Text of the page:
I'm using the pcsc-sharp library to communicate with an ACR122U Reader an read/write information to MIFARE Classic 1k cards.

After getting familiar with the library and the APDU concept I'm able to use the cards UID as identifier in my applications. Now I am in need of setting my own ID's to the card. Therefore I read some manuals regarding NXP's MIFARE (like MF1S70YYX_V1) and also got some information about ISO 7816-4.

I'm aware of the need to do authentication before accessing the cards memory to perform read/write operations and I know the standard Key value.

I downloaded the pcsc-sharp examples from GitHub and ran the Mifare1kTest example. I works but card.LoadKey in Line 36 fails. The response values of the Apdu command in LoadKey is SW1=99 SW2=0, which I cannot find in any documentation. Commenting out the "throw new Exception" section makes the example work.

My question now is, which values are the correct ones to pass to Card.LoadKey, respectively which are the correct values to use for parameters in the Apdu Command. What is meant with "keynumber" (Sectornumber - Sector/Block Combination)? Is the LoadKey call necessary, if the example works?

  • Usually anything in the 9xxx range means success, with the xxx being additional information. If I remember correctly the APDU wrap will put the MiFare response within the status word (but hey, I've programmed the interface in one day, some year ago, my mind isn't that young anymore). Have you tried if the key load was successful by using the key? – Maarten Bodewes Jan 6 '17 at 0:51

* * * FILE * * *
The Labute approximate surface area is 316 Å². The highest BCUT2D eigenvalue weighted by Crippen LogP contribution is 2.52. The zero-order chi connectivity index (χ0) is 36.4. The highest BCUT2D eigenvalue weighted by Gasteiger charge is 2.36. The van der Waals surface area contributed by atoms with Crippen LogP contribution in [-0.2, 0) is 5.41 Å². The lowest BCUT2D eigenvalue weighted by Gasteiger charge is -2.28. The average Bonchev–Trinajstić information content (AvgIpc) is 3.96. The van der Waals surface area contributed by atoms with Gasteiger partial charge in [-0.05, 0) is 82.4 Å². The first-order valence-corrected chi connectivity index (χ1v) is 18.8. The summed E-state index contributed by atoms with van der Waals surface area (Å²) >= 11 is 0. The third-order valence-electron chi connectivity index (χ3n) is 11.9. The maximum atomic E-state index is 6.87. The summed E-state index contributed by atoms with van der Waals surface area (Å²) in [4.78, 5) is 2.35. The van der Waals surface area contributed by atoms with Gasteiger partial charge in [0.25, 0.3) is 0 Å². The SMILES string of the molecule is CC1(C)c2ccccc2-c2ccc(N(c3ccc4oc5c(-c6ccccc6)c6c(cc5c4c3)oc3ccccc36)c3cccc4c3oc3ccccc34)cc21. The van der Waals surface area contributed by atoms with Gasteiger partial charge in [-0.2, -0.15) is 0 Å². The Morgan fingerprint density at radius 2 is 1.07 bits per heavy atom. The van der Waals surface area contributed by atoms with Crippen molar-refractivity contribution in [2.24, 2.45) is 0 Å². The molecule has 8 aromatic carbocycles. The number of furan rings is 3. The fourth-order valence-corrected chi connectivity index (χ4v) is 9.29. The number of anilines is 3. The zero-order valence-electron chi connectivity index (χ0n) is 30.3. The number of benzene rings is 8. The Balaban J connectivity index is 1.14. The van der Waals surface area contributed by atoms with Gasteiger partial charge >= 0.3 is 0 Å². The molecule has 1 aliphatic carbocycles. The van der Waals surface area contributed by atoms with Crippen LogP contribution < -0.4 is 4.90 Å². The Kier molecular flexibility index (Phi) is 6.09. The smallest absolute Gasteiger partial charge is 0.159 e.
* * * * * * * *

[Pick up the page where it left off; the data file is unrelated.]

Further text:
• The key has to be loaded in the volatile part of the readers memory. The example Hands over 'KeyStructure,NonVolalatileMemory'. Doing so as described Mr Heart in answer below the example works. The results for SW1 / SW2 are 90 00. Thank you very much. – Matthias Fuchs Jan 9 '17 at 7:19

Your question is broad, but these should work for you. Code is explained with comments

var loadKeySuccessful = card.LoadKey(
    0x00, // first key slot
    new byte[] {0xFF, 0xFF, 0xFF, 0xFF, 0xFF, 0xFF} // key
  • Thanks for your reply. You are right. loading the key into volatile memory solved the problem. It is also described in the ACR122U Application Programming Manual but somehow I missed it. – Matthias Fuchs Jan 9 '17 at 7:22
  • @MatthiasFuchs if that's the right answer mark it as correct so as to help other people searching for solutions. – Mr Heart Jan 10 '17 at 22:21

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